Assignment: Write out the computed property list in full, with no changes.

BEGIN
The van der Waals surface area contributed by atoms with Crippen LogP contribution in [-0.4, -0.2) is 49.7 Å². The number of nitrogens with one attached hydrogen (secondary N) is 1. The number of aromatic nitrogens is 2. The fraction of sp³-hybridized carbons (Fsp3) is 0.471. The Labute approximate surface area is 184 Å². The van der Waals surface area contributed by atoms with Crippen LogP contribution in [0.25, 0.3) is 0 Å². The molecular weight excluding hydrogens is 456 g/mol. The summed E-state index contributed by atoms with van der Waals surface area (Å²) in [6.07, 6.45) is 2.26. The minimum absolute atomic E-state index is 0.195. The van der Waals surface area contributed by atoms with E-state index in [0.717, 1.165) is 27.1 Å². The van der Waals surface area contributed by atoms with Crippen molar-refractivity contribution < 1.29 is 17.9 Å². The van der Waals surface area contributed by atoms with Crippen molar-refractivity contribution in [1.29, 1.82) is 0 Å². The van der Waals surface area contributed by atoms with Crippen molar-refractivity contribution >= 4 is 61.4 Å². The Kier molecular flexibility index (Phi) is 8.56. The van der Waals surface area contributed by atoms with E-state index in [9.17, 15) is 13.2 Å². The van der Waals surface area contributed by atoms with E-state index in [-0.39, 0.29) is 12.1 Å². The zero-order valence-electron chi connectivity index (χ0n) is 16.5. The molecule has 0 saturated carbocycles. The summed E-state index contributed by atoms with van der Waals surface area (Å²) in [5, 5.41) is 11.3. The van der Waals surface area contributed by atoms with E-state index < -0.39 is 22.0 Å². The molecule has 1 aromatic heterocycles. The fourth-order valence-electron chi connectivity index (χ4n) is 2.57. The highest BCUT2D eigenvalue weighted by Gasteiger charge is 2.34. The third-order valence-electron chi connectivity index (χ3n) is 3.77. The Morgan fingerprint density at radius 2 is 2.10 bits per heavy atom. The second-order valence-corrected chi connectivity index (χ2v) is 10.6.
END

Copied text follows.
The van der Waals surface area contributed by atoms with Crippen LogP contribution in [-0.4, -0.2) is 49.7 Å². The number of nitrogens with one attached hydrogen (secondary N) is 1. The number of aromatic nitrogens is 2. The fraction of sp³-hybridized carbons (Fsp3) is 0.471. The Labute approximate surface area is 184 Å². The van der Waals surface area contributed by atoms with Crippen LogP contribution in [0.25, 0.3) is 0 Å². The molecular weight excluding hydrogens is 456 g/mol. The summed E-state index contributed by atoms with van der Waals surface area (Å²) in [6.07, 6.45) is 2.26. The minimum absolute atomic E-state index is 0.195. The van der Waals surface area contributed by atoms with E-state index in [0.717, 1.165) is 27.1 Å². The van der Waals surface area contributed by atoms with Crippen molar-refractivity contribution < 1.29 is 17.9 Å². The van der Waals surface area contributed by atoms with Crippen molar-refractivity contribution in [1.29, 1.82) is 0 Å². The van der Waals surface area contributed by atoms with Crippen molar-refractivity contribution >= 4 is 61.4 Å². The Kier molecular flexibility index (Phi) is 8.56. The van der Waals surface area contributed by atoms with E-state index in [9.17, 15) is 13.2 Å². The van der Waals surface area contributed by atoms with E-state index in [-0.39, 0.29) is 12.1 Å². The zero-order valence-electron chi connectivity index (χ0n) is 16.5. The molecule has 0 saturated carbocycles. The summed E-state index contributed by atoms with van der Waals surface area (Å²) in [5, 5.41) is 11.3. The van der Waals surface area contributed by atoms with E-state index < -0.39 is 22.0 Å². The molecule has 1 aromatic heterocycles. The fourth-order valence-electron chi connectivity index (χ4n) is 2.57. The highest BCUT2D eigenvalue weighted by Gasteiger charge is 2.34. The third-order valence-electron chi connectivity index (χ3n) is 3.77. The Morgan fingerprint density at radius 2 is 2.10 bits per heavy atom. The second-order valence-corrected chi connectivity index (χ2v) is 10.6.